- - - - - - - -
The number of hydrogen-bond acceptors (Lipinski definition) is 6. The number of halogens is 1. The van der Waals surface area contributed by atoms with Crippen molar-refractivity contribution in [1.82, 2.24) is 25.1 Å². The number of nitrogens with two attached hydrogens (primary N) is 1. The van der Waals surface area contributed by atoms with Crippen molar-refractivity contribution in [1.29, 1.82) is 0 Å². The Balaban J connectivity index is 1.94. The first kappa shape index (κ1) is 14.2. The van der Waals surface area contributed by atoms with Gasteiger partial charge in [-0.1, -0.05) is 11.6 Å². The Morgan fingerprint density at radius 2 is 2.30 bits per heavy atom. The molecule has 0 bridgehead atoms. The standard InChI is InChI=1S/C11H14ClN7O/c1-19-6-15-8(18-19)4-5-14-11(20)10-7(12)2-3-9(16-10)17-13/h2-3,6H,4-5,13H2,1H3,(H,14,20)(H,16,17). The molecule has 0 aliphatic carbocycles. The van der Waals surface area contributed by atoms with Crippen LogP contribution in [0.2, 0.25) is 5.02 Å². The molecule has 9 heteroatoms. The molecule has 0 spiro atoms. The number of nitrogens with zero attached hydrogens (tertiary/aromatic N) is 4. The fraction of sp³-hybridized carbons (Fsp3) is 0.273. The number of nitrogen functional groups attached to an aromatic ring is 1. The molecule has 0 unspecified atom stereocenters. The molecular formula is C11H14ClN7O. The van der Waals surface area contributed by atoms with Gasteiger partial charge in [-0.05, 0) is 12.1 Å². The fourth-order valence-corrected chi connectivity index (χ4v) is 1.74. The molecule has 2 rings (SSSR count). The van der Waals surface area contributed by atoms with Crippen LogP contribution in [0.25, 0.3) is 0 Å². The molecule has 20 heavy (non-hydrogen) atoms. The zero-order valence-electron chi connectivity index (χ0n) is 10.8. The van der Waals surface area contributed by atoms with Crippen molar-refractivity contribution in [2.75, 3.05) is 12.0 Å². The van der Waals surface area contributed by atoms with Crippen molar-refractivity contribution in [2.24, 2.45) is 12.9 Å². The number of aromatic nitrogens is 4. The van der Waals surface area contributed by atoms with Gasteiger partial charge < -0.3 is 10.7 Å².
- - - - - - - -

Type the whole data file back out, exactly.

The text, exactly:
The number of hydrogen-bond acceptors (Lipinski definition) is 6. The number of halogens is 1. The van der Waals surface area contributed by atoms with Crippen molar-refractivity contribution in [1.82, 2.24) is 25.1 Å². The number of nitrogens with two attached hydrogens (primary N) is 1. The van der Waals surface area contributed by atoms with Crippen molar-refractivity contribution in [1.29, 1.82) is 0 Å². The Balaban J connectivity index is 1.94. The first kappa shape index (κ1) is 14.2. The van der Waals surface area contributed by atoms with Gasteiger partial charge in [-0.1, -0.05) is 11.6 Å². The Morgan fingerprint density at radius 2 is 2.30 bits per heavy atom. The molecule has 0 bridgehead atoms. The standard InChI is InChI=1S/C11H14ClN7O/c1-19-6-15-8(18-19)4-5-14-11(20)10-7(12)2-3-9(16-10)17-13/h2-3,6H,4-5,13H2,1H3,(H,14,20)(H,16,17). The molecule has 0 aliphatic carbocycles. The van der Waals surface area contributed by atoms with Crippen LogP contribution in [0.2, 0.25) is 5.02 Å². The molecule has 9 heteroatoms. The molecule has 0 spiro atoms. The number of nitrogens with zero attached hydrogens (tertiary/aromatic N) is 4. The fraction of sp³-hybridized carbons (Fsp3) is 0.273. The number of nitrogen functional groups attached to an aromatic ring is 1. The molecule has 0 unspecified atom stereocenters. The molecular formula is C11H14ClN7O. The van der Waals surface area contributed by atoms with Gasteiger partial charge in [-0.05, 0) is 12.1 Å². The fourth-order valence-corrected chi connectivity index (χ4v) is 1.74. The molecule has 2 rings (SSSR count). The van der Waals surface area contributed by atoms with Crippen LogP contribution in [0.25, 0.3) is 0 Å². The molecule has 20 heavy (non-hydrogen) atoms. The zero-order valence-electron chi connectivity index (χ0n) is 10.8. The van der Waals surface area contributed by atoms with Crippen molar-refractivity contribution in [2.75, 3.05) is 12.0 Å². The van der Waals surface area contributed by atoms with Crippen molar-refractivity contribution in [2.24, 2.45) is 12.9 Å². The number of aromatic nitrogens is 4. The van der Waals surface area contributed by atoms with Gasteiger partial charge < -0.3 is 10.7 Å².